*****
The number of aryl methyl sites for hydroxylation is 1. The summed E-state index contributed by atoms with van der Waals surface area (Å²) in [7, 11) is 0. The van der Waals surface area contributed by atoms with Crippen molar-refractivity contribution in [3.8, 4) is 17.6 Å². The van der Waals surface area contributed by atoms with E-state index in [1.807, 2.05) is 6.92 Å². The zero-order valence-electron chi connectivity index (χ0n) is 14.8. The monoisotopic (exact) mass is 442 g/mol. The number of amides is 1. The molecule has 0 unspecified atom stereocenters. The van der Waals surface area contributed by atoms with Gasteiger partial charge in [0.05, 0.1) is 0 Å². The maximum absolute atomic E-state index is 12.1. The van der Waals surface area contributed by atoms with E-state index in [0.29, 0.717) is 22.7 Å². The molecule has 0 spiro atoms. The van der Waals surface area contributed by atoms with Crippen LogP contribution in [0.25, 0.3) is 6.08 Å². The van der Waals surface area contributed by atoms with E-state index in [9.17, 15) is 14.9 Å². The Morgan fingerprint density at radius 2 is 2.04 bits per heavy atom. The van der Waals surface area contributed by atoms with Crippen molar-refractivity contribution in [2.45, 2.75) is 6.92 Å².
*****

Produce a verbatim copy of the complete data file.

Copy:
The number of aryl methyl sites for hydroxylation is 1. The summed E-state index contributed by atoms with van der Waals surface area (Å²) in [7, 11) is 0. The van der Waals surface area contributed by atoms with Crippen molar-refractivity contribution in [3.8, 4) is 17.6 Å². The van der Waals surface area contributed by atoms with E-state index in [1.807, 2.05) is 6.92 Å². The zero-order valence-electron chi connectivity index (χ0n) is 14.8. The monoisotopic (exact) mass is 442 g/mol. The number of amides is 1. The molecule has 0 unspecified atom stereocenters. The van der Waals surface area contributed by atoms with Gasteiger partial charge in [0.05, 0.1) is 0 Å². The maximum absolute atomic E-state index is 12.1. The van der Waals surface area contributed by atoms with E-state index in [0.29, 0.717) is 22.7 Å². The molecule has 0 spiro atoms. The van der Waals surface area contributed by atoms with Crippen LogP contribution in [0.25, 0.3) is 6.08 Å². The van der Waals surface area contributed by atoms with E-state index in [9.17, 15) is 14.9 Å². The Morgan fingerprint density at radius 2 is 2.04 bits per heavy atom. The van der Waals surface area contributed by atoms with Crippen molar-refractivity contribution in [2.45, 2.75) is 6.92 Å².